The NBA was just hitting a new wave of popularity. The NBA had been a distant third at most paper's sports departments in terms of desired beats. Baseball had been the prestigious one for decades, though the NFL (or college football in many towns) would catch, and then pass it. Covering the NBA provided a great opportunity for young men -- it was mostly men -- of color. (I was, later, one of them.)
The NBA of the early '80s barely resembled today's league. But not always in bad ways compared to today. With far fewer media covering the games and teams, players were much more comfortable with writers, inviting them to their homes for interviews. Johnson was the same age as many of the guys he covered, which just happened to be the vanguard of the generation that helped save the league.
"We had tremendous access at the time," Johnson said. "Most of us traveled with the same team, on the same buses, on the same flights. The Knicks were one of the first teams to use charter flights, and the writers were allowed on the team plane. We would write especially fast on game nights, so we could get on the plane."
Johnson may have been a contemporary, but he was also still a reporter, not a player. Yet there was a sense that he and the African-American players he covered had a shared responsibility.
"There weren't a lot of 'us' in the locker room," Johnson said. "Whether it was Earvin or Bob Lanier or Julius [Erving], we tended to get the opportunity to get more time with these emerging stars, and also get better quotes. We had an opportunity, once the conversation went past the game, we'd talk about life. Again, we were all the same age. A lot of these conversations happened over a meal. I remember Buck Williams calling me in the hotel -- what are you doing tonight? It wasn't just Earvin. It was a lot of emerging black stars, like Isiah [Thomas], who just gravitated toward us. These were smart guys who went to college, maybe just one or two years, but they were smart."
Johnson and Sims were among a new generation of young black writers who were covering teams. They may not have faced the overt racism that writers like Lacy and Smith had faced 40 years earlier trying to integrate Major League Baseball's press boxes, but they still had to navigate choppy waters.
"Most of them had to do with travels in other parts in the country," he said. "Not so much with the NBA, but security guards in arenas who didn't necessarily believe you were a beat reporter. Certainly there was a belief at the time that this evolving NBA that was hipper, blacker, was marching to a different beat than in the '60s was not embraced by everyone. There was nothing they could do about it. The popularity was there."
Indeed, with the renaissance of the Lakers-Celtics rivalry, and the rise of the Pistons and Bulls, the NBA had a cache it had rarely owned. Guys like Barkley spoke their minds, paid their fines, and became beloved for both. Barkley then spoke about his life with Johnson in the autobiography "Outrageous," which became more famous after the Chuckster claimed he'd been misquoted in it.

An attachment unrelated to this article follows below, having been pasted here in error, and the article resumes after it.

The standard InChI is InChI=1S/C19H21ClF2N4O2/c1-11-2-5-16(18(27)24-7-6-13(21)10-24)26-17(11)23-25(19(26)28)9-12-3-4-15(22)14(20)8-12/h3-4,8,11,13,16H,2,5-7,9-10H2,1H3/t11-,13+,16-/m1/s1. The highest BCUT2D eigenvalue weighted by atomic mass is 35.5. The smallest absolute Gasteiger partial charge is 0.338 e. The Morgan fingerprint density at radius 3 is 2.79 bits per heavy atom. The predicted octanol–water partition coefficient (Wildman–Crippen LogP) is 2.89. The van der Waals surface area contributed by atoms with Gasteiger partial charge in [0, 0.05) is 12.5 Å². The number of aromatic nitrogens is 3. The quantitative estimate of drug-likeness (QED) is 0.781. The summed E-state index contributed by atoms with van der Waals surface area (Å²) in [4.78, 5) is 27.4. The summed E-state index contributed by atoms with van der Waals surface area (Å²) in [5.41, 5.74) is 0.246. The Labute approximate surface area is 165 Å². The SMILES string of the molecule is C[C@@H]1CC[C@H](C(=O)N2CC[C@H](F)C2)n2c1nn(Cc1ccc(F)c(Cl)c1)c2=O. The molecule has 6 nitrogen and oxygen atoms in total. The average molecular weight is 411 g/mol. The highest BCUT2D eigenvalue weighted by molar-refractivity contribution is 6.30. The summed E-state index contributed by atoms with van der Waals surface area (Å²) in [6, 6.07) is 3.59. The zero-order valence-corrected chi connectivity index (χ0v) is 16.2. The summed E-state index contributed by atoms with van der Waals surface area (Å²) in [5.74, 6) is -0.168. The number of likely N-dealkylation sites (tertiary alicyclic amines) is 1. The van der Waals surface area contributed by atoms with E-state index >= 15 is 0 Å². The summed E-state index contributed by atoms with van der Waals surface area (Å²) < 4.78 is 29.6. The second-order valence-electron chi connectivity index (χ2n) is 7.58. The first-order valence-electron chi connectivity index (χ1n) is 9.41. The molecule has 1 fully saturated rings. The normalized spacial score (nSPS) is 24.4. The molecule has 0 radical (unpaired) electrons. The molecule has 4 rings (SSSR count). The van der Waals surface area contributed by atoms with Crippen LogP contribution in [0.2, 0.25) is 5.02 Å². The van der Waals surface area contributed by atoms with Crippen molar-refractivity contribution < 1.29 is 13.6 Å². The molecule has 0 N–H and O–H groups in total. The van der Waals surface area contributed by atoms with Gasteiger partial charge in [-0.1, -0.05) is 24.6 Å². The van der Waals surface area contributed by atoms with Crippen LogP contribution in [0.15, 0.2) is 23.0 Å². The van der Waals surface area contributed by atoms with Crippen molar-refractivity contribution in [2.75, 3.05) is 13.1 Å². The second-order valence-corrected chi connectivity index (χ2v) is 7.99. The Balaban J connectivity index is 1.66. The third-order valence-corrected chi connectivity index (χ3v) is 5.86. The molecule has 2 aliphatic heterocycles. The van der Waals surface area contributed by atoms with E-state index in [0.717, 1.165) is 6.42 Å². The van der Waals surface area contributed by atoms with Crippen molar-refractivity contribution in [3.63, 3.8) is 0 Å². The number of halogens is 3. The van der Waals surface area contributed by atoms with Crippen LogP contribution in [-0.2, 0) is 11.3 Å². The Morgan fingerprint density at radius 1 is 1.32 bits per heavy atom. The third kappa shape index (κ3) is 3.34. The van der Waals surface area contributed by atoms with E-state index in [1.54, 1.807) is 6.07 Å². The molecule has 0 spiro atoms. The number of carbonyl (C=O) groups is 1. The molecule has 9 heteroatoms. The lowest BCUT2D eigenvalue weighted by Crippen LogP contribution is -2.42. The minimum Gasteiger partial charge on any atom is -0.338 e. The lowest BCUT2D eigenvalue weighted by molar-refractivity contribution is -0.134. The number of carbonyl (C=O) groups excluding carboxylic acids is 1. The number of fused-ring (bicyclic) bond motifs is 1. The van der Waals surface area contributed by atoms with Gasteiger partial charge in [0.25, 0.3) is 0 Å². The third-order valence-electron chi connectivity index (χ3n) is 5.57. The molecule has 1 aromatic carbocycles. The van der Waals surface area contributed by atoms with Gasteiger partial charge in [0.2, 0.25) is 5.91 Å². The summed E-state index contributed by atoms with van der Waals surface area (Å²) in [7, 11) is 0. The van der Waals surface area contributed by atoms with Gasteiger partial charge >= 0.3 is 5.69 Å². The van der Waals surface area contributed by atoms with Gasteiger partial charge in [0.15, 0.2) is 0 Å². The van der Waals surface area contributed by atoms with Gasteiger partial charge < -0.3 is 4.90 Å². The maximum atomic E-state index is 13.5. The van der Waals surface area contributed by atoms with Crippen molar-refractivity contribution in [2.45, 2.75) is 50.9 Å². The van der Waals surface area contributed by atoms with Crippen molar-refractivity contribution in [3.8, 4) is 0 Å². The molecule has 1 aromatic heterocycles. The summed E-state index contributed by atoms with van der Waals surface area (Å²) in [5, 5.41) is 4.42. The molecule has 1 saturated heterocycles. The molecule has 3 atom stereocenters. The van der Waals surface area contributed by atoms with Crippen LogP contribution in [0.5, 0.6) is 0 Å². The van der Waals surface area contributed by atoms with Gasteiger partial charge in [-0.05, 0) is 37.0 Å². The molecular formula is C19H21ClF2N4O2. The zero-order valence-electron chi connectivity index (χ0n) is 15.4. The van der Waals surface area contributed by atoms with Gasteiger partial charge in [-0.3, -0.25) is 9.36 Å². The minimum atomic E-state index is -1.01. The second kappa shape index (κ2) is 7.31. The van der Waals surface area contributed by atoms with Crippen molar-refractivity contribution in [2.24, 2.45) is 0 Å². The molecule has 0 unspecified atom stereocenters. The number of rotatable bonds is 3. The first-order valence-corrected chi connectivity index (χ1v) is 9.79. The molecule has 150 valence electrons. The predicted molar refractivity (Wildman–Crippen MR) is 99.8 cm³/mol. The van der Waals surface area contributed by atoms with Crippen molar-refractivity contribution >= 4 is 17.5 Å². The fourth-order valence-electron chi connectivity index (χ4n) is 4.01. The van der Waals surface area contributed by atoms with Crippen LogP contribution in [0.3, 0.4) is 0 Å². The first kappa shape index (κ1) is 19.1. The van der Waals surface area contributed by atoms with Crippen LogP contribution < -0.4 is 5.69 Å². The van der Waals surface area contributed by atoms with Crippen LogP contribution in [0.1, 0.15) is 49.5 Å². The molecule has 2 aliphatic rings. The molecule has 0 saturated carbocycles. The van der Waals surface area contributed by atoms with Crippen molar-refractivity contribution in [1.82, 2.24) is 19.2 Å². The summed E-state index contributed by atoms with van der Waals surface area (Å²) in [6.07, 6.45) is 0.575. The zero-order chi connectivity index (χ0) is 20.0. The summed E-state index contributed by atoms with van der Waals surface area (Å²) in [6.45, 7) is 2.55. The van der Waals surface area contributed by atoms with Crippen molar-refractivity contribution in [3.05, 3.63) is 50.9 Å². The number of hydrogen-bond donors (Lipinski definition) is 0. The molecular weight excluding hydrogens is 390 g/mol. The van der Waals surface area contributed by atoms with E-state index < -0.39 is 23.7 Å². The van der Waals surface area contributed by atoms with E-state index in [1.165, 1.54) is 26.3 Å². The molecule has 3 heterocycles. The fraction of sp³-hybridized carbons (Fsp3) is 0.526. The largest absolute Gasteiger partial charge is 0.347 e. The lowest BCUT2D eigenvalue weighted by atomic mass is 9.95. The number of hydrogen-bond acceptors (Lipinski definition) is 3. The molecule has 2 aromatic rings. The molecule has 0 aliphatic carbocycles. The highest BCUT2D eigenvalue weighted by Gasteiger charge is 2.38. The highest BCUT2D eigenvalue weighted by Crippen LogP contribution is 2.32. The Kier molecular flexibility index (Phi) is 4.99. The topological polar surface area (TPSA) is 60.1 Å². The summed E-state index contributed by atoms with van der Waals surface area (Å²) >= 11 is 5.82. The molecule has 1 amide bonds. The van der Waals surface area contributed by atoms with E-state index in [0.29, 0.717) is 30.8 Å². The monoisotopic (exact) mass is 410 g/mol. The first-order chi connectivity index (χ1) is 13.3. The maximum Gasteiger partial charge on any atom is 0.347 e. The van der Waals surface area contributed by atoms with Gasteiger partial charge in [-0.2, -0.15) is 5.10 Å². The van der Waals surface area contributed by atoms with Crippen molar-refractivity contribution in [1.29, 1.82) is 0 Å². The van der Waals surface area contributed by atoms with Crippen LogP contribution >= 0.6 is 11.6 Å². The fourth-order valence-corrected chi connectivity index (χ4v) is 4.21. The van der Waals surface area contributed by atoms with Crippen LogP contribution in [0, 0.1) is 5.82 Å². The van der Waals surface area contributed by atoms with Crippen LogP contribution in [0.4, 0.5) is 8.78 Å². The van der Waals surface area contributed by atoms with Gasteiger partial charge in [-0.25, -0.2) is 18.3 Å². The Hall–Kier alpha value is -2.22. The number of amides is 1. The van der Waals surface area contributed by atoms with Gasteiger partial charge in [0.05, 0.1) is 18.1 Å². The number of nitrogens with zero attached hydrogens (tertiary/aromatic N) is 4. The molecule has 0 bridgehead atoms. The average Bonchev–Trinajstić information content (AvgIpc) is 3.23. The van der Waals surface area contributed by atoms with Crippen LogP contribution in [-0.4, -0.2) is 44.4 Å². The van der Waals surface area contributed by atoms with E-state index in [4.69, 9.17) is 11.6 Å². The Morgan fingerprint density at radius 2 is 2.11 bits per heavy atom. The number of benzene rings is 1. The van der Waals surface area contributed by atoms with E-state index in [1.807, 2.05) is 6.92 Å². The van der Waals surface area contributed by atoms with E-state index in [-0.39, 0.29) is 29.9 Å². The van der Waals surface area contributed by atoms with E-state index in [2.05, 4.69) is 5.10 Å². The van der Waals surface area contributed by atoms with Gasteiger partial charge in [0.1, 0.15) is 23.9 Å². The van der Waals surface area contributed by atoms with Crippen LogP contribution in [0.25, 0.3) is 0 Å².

And after Magic Johnson disclosed his HIV status in 1991, he turned to Roy Johnson to tell his first-person story in SI. The two had collaborated on a book two years earlier.
"I was friends with Roy," said Lon Rosen, Magic Johnson's longtime agent. "I had a relationship with Roy, and so did Earvin -- with lots of writers. He considered Roy a friend, and still does. The world has changed with athletes, but it's also changed in the way it covers athletes."
Roy Johnson soon left the grind of daily media to seek other challenges. At SI, he supervised the magazine's coverage of college basketball, tennis and golf. He then left the comfort of a sports publication for editing jobs at Money and Fortune magazines. At Fortune, he headed the magazine's coverage of how this new generation of athletes achieved and maintained its newfound wealth. He did stories on Tiger Woods and Jeff Gordon, stepping outside the NBA box.
In 2000, he went the entrepreneurial route, teaming with Keith Clinkscales to start Savoy Magazine, a publication featuring upscale African-American social lifestyles. Johnson oversaw Savoy and other publications that catered to black readers until 2003, when he went back to SI as a special products manager. He became editor of Men's Fitness in 2007, and continues to work on projects today that try to tackle the obesity epidemic in the United States.
But, like all of us who fell in love with the written word, he's never too far away from telling another story.
"As more of us get the opportunity to not just write, but television and radio, I really would like people to put emphasis on the craft, on writing well," Johnson said. "That's a societal issue. There's not as much emphasis on writing, on speaking well, on expressing yourself in a way that's clear and bright and smart. That's what's missing -- great insight, not just yelling and screaming. Somebody's watching. I'd like to see us raise our game, and bring a level of excellence and integrity to the media."
(Last week's record in parentheses; last week's rankings in brackets)
1) San Antonio  (3-0): Spurs finally have their expected rotation healthy and on the floor together. Can they get through five more regular season weeks healthy?
2) L.A. Clippers  (3-0): Season-best seven-game win streak has the Clips in the hunt for best record in the West.
3) Houston  (4-0): The chip on Pat Beverley's shoulder is the size of a Ford Explorer. But he's a big reason for the Rockets' turnaround.
4) Oklahoma City  (1-2): Gerald Green scores 41? Jodie Meeks scores 42? What's up with the defense all of a sudden in the 405?